After listening to the talk show pundits and reading a few commentaries on the subject I began to consider a question that, while on the periphery of the discussion, no one seems to have posed. Perhaps it is too naive a question.

The parameters of the question are this: The military works for the US government and ultimately for the people; the tax paying public. They train their soldiers to understand this. Their stated goal is to protect the country and it’s citizens. These tax paying citizens want to see their tax dollars go to the best use for the good of the country.

Privately held, profit-motivated companies, for instance Blackwater, are in the sole business of helping to wage war. From a logical standpoint what is their motivation to in any way assist in the cessation of a given war?

From a corporate standpoint, helping to end a large scale conflict could only lead to decreases in their profit margin.

I understand the implications of what I am asking. I’m not addressing the foot-soldier here; nor the outright mercenary. I’m talking about a military contractor corporate equivalent of BP’s President Tony Hayward. Where does he draw the line when considering his livelihood and the financial health of his company?

The coming Water Crisis has been quietly discussed for several decades.

This just released study ( report in PDF form) from McKinsey & Co. was undertaken for international corporations known as The 2030 Water Resources Group. It consists of:  The Barilla Group, The Coca-Cola Company, The International Finance Corporation, McKinsey & Company, Nestlé S.A., New Holland Agriculture, SABMiller, Standard Chartered Bank, and Syngenta AG.

The conclusions the study draws are not surprising to those who have even a passing interest in the subject. Global demand for water has long since exceeded supply. The report shows that over a billion people don’t have access to clean water; most of them in impoverished countries.

What is shocking is the accelerating rate at which we are consuming the water we have left. According to this report in just 20 years the demand for water will be 40 percent higher than reliable, accessible supplies, and more than 50 percent higher in the most rapidly developing countries.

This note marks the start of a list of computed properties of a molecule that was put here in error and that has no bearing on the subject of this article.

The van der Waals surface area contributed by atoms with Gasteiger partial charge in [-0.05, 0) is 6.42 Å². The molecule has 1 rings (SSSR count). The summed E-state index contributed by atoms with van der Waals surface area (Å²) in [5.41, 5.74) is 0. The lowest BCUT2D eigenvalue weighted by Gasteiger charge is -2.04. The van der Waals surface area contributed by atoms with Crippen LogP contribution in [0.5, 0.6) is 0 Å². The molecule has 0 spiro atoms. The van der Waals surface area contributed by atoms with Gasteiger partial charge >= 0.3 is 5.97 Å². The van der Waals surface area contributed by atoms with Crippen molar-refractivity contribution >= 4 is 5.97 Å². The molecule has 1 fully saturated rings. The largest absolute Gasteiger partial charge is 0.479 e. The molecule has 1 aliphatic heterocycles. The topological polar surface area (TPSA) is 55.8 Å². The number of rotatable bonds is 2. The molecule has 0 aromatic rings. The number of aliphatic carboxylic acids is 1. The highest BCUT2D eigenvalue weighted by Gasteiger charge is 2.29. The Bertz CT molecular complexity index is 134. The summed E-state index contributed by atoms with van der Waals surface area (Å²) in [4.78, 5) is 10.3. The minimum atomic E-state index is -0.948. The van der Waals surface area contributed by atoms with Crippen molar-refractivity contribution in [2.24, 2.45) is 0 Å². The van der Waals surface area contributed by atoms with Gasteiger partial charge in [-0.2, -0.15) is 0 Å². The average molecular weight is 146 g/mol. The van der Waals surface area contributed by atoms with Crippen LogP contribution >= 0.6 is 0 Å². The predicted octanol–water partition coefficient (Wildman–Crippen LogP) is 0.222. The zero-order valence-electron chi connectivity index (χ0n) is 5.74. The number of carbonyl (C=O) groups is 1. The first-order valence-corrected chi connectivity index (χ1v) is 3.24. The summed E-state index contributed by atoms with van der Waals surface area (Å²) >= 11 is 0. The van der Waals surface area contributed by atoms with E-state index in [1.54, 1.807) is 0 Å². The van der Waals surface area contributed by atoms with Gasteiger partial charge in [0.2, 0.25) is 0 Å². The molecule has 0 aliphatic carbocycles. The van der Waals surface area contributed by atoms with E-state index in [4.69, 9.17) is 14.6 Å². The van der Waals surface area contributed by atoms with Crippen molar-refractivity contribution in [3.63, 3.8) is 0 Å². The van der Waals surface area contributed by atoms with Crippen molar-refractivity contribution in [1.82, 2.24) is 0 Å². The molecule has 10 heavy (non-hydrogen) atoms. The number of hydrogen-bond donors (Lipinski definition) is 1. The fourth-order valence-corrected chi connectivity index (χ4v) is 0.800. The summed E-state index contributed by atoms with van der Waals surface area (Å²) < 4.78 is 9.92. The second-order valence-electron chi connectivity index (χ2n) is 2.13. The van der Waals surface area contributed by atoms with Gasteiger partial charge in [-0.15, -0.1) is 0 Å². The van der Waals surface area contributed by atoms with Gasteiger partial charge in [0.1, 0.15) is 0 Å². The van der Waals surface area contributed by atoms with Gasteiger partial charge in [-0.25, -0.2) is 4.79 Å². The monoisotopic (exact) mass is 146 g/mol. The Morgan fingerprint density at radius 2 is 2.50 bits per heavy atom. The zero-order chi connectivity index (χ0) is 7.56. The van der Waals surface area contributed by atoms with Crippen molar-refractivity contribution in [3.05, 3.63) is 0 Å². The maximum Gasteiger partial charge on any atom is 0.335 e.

Water Available Per Capita 1950 to Present

Since the report was undertaken in corporate interests, it should not be surprising that the looming shortage is framed in it’s impact on economics first:

If these “business-as-usual” trends are insufficient to close the water gap, the result in many cases could be that fossil reserves are depleted, water reserved for environmental needs is drained, or—more simply—some of the demand will go unmet, so that the associated economic or social benefits will simply not occur

with the secondary emphasis placed on humans.

And while it is a dry slog to read through, you will notice that same secondary emphasis on human needs and human consumption in  nearly every instance. (see India Resources protests against Coca Cola) And likewise, when rights to water are discussed, it is always within a legal, corporate orientation. In the dozen or so references to the word “right” as it pertains to water, there is not one instance of  Human Rights mentioned in the report.

At a later news conference, Peter Brabeck-Letmathe, the chairman of Nestle helpfully questioned whether the idea of water as a “human right” is useful way to frame the conversation. He seems to think that humans have a right to “about 25 liters a day”.

One article on business and economics summarized the problem neatly:

The challenge: Getting beyond the nostrum that water is a “human right” so that water, which is obviously a scarce resource, can be priced in a way that drives conservation.

I will grant that the report takes stock of a number of measures to improve efficiency of use and protection of the resource. But for whose benefit? It may be that the coming water wars may not be between countries, but between corporations and those mere humans struggling to survive.

 

Further reading: Seeking Alpha T. Boone Pickens Invests in Water, Should You?